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Mass Emission Standards for automobiles – Overview and Technical Details of BS IV, V and VI


Rising transportation activity—the ever-increasing demand to move more people and goods further and faster—is both a cause and an effect of India’s rapid economic growth. The growth in personal as well as freight vehicles, and the corresponding surge in fuel use, is expected to continue for the next several decades. The increase in mobility may be to boost the standard of living, there are some unpleasant consequences associated with it. These include growing reliance on imported fossil fuels, which are responsible for climate change, and increasing emissions of pollutants responsible for adverse human health effects.

 Increased mobility will provide enhanced economic opportunities for all sectors of society. It is necessary to steer this growth in mobility in a manner that will minimize the harmful impacts of pollution from a burgeoning vehicle fleet.Developing a comprehensive and stringent road map soon would not only create regulatory certainty for the oil and automotive sectors and their supplier base but would also, if followed closely, lock in critical pollutant reductions that could help many cities achieve better ambient air quality.

By implementing Bharat V &VI emission standards as soon as possible, the country would be able to take full advantage of the fuel savings offered by diesel technology without raising alarms about the increasing burden of air pollution. Apart from supplying low-sulfur fuels and mandating stricter vehicle emission standards, India will also revamp its in-use emissions testing and controls program. The current Pollution Under Control (PUC) program is not linked to a vehicle’s original emission standard and predicted deterioration rate. Given that the country is already putting in place many new vehicle testing centers, it can take advantage of these facilities to establish a national in-use testing program. The experience of other countries—particularly the European countries and United States—serves as an example of what is possible in India.

Major difference between BS IV,V & VI for LDV (Light Duty Vehicles) and HDV(Heavy Duty Vehicles)
A.    Light Duty Vehicles –GVW<3.5T
1)      Revision in test procedure of exhaust and evaporative emission.
2)      Separation of HC & NOx emission levels
3)      Modified emission cycle by deletion of 40 seconds idling.
4)      Durability mileage increased to 100000 for Euro IV& 1,60000 for Euro V while in India for BSIV it was 80,000 .  The proposed level for BSV is 1,20,000 & for BSVI it is 160,000 Kms.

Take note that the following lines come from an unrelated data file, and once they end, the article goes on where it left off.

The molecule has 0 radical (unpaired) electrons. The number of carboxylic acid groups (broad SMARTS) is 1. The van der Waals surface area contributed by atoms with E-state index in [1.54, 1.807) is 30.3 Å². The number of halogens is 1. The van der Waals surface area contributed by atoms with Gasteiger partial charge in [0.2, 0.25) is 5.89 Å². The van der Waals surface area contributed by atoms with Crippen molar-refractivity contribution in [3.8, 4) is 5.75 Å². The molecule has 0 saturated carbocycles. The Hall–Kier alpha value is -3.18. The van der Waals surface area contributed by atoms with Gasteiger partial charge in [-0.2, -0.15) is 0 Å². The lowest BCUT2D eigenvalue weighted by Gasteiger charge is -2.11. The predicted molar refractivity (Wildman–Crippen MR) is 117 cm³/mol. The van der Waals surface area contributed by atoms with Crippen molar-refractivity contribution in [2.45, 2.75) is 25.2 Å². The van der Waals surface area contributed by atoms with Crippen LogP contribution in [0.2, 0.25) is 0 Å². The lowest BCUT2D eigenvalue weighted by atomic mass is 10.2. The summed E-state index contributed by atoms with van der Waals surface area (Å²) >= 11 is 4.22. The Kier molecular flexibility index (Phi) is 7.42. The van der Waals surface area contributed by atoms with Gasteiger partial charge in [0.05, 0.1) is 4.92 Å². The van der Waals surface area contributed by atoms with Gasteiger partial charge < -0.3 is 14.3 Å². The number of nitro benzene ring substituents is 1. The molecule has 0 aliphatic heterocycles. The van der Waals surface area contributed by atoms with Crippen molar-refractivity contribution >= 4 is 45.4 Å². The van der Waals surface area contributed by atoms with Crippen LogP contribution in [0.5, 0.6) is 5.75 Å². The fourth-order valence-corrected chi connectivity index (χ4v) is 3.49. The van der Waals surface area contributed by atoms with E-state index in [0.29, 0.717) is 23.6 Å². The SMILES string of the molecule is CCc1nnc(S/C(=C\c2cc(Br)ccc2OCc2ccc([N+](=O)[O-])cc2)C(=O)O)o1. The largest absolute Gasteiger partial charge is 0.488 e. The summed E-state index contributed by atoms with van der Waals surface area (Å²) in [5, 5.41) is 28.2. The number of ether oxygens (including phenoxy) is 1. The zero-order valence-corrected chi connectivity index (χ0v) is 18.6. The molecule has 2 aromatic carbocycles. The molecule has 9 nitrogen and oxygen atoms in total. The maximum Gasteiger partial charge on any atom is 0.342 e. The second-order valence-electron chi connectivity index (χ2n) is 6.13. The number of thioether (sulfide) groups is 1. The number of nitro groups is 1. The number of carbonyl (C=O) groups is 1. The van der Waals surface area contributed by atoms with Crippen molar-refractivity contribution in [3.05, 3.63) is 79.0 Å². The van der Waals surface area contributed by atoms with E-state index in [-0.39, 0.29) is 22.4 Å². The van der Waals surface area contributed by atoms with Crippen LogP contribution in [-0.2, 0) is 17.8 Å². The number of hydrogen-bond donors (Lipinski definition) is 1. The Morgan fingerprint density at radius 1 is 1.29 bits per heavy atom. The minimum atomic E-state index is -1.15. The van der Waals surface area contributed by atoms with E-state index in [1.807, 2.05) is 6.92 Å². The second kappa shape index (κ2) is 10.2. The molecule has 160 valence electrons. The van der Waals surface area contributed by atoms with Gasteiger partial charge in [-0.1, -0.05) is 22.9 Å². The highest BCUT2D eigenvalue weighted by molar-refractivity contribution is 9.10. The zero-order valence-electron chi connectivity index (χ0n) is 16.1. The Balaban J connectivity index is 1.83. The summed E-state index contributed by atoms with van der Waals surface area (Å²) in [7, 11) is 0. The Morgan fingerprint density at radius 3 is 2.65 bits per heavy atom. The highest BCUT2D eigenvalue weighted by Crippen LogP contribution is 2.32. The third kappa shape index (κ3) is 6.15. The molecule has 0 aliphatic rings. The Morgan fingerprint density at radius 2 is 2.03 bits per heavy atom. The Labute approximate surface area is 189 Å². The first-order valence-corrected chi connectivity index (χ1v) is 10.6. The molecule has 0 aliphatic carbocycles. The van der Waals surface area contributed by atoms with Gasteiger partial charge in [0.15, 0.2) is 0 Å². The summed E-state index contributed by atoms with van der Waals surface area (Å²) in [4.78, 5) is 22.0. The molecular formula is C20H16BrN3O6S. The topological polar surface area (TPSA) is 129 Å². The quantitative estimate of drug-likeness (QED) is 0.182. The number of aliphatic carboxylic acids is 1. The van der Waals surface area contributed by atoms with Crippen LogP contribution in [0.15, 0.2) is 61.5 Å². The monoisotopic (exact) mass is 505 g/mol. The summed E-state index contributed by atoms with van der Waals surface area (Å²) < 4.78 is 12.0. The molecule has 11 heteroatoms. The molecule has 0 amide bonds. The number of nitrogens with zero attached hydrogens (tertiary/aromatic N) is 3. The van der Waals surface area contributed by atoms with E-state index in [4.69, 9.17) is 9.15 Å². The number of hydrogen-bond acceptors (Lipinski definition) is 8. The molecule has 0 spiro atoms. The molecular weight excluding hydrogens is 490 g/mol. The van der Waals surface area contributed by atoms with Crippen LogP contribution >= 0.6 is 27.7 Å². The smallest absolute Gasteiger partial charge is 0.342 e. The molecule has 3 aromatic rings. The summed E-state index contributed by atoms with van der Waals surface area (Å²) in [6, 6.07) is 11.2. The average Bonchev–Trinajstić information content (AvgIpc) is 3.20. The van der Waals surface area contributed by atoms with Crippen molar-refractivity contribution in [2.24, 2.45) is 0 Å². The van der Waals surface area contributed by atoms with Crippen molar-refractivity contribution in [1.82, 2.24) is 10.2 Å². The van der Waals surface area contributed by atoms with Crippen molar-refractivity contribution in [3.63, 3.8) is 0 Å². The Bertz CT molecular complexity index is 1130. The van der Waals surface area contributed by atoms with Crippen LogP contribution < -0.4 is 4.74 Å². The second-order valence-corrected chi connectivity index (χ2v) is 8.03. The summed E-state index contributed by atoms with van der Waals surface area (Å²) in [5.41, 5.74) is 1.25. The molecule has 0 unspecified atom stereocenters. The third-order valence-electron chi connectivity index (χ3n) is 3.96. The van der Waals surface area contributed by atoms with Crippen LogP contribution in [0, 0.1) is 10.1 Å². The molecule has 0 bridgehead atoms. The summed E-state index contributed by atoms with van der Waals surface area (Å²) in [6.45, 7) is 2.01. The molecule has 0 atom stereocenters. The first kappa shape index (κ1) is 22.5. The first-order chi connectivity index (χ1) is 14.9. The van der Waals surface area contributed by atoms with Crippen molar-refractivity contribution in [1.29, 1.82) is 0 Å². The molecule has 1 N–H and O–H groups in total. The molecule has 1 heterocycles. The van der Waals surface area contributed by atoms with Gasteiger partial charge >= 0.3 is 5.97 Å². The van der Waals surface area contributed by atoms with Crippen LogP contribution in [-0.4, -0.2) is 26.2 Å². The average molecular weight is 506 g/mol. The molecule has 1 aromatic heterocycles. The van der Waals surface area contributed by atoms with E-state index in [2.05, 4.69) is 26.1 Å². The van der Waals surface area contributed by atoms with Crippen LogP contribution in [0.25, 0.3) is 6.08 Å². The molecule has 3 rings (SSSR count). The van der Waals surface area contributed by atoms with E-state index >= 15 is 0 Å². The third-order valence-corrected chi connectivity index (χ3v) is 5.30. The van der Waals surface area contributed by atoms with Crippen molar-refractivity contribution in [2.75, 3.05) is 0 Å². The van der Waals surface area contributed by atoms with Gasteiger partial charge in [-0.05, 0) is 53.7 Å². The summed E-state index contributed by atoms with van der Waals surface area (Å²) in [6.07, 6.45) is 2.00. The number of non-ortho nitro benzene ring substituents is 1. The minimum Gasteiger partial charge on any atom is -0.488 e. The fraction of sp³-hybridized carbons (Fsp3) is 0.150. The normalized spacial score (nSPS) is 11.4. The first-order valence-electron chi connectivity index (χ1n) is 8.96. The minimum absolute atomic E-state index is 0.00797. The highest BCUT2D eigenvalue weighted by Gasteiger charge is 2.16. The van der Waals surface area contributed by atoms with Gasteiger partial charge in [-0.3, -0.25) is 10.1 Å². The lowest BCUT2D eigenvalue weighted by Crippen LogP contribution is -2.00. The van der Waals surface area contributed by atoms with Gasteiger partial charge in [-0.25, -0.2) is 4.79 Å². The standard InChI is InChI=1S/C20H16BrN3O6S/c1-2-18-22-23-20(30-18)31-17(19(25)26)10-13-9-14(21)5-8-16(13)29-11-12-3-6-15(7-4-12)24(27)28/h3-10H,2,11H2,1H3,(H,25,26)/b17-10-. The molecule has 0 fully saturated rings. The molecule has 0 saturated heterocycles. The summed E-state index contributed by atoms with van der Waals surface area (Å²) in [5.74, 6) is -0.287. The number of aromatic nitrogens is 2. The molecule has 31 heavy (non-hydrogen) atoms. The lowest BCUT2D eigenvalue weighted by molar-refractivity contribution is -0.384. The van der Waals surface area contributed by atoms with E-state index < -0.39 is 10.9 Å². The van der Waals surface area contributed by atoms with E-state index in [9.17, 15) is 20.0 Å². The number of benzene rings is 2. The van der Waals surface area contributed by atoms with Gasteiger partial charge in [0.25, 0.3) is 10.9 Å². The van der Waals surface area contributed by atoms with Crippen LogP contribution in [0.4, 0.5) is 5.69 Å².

5)      For BS V & BS VI – PM, CO, HC limits have became stricter than BS IV .
6)      For BS V & BS VI-In-service Conformity has been introduced with stricter OBD threshold limits.
7)      For BS VI, RDE (Real Driving Emissions)  & WLTP (World  Wide Light Duty Test Procedure) two new cycles will be introduced at a later stage based on European experience.
 B.     Heavy Duty Vehicles-GVW>3.5 T
1)      BS IV to BSV- NOx is reduced from 3.5 to 2 gm/kwh.
2)      Durability limits of emission control systems have been  made stringent.
3)      BS V to BSVI- The test cycles have been changed from BS V to BS VI i.e. from  ESC/ETC/ELR to WHSC/WHTC. They have been made  more realistic.
4)      There are stricter limits on PM & NOx in the BSVI and also addition of particulate number in BS VI.
FUEL PROPERTY CHANGES

MES


*Reduction in Sulphur content is one of the major challenges for refineries.

Heavy Duty Vehicle Engines – Steady Cycle
*From BS – IV to BS – V there is substantial reduction in NOx.
From BS – V to BS – VI there is substantial reduction in NOx and Particulate matter. There is also a cap on number of particulate matter, which will be measured in the test.

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 Heavy Duty Vehicle Engines – Transient Cycle
*From BS – IV to BS – V there is substantial reduction in NOx.
From BS – V to BS – VI there is substantial reduction in NOx and Particulate matter. There is also a cap on number of particulate matter, which will be measured in the test.

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Gasoline Passenger Car Emission Norms
From BS – IV to BS – V there is substantial reduction in NOx and limits on NMHC (Non Methane Hydro Carbon) and Particulate matter.
*From BS – V to BS – VI there is cap on number of particulate matter, which will be measured in the test.

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Technology Used for BSIII, BSIV, BSV & BSVI for Diesel Commercial Vehicles
 PCCI- Premixed Charge Compression Ignition    LTC – Low Temperature Combustion
VGT – Variable Geometry Technology  
Technology used for BS-IV


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